The presentations began with Dr. Kevin Cokley’s assessment of the impact that racial identity has on the academic achievement of Black students. Challenging the rationale that Black students “fear” being perceived as “acting white” — which he labeled a gross oversimplification — Dr. Cokley noted that gender and the degree to which an individual’s racial identity was central to their self-concept seemed to have a strong relationship with academic success in college.

Following Dr. Cokley was Dr. Talia McCray, who discussed urban transportation planning and the benefits of active forms of transportation, like walking or biking. Dr. McCray noted that there are gender differences in how spaces (bus stops in this case) are perceived as “safe” or “unsafe,” and that these perceptions then have an influence on behavior. Considering that most of the traveling that people do is within a 20 minute radius of their home, walking or biking would be more sustainable forms of transportation — but how, she asked, do we “nudge” people, especially people living in low-income areas, into participating?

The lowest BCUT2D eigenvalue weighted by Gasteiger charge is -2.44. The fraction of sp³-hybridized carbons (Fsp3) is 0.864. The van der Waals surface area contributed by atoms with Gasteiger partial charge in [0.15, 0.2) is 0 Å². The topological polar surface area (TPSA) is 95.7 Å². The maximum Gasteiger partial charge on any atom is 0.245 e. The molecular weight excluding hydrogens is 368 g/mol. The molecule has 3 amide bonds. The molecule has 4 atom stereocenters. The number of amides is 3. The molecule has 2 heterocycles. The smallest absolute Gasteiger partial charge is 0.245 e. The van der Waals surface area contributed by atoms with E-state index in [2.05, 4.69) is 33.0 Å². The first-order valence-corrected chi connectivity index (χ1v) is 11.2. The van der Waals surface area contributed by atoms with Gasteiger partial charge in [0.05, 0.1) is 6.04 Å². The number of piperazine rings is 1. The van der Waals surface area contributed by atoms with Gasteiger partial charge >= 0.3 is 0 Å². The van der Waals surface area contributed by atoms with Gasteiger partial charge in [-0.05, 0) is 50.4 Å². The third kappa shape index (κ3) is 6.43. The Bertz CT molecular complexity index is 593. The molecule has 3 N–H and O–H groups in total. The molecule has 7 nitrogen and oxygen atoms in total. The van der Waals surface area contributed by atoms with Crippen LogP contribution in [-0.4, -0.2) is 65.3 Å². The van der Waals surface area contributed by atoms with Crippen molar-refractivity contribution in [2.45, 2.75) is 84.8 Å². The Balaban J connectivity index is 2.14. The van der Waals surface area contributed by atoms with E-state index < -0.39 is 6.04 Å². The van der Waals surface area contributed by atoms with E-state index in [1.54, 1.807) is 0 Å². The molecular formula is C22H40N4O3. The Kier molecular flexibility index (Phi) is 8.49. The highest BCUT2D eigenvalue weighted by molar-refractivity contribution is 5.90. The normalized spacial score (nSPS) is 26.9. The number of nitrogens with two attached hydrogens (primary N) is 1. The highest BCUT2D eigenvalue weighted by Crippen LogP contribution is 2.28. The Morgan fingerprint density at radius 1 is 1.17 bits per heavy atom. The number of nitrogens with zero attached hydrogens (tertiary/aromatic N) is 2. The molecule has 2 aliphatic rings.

Dr. Foster returned to the stage to discuss the relationship between teaching, research and service in academia. Though it is often encouraged that the focus should be on teaching and research, Dr. Foster argued that engagement with the community can actually make academics better teachers and researchers. As he emphasized through his example of his community outreach work through ICUSP, “We are all thinkers. We are all teachers. We are all learners.”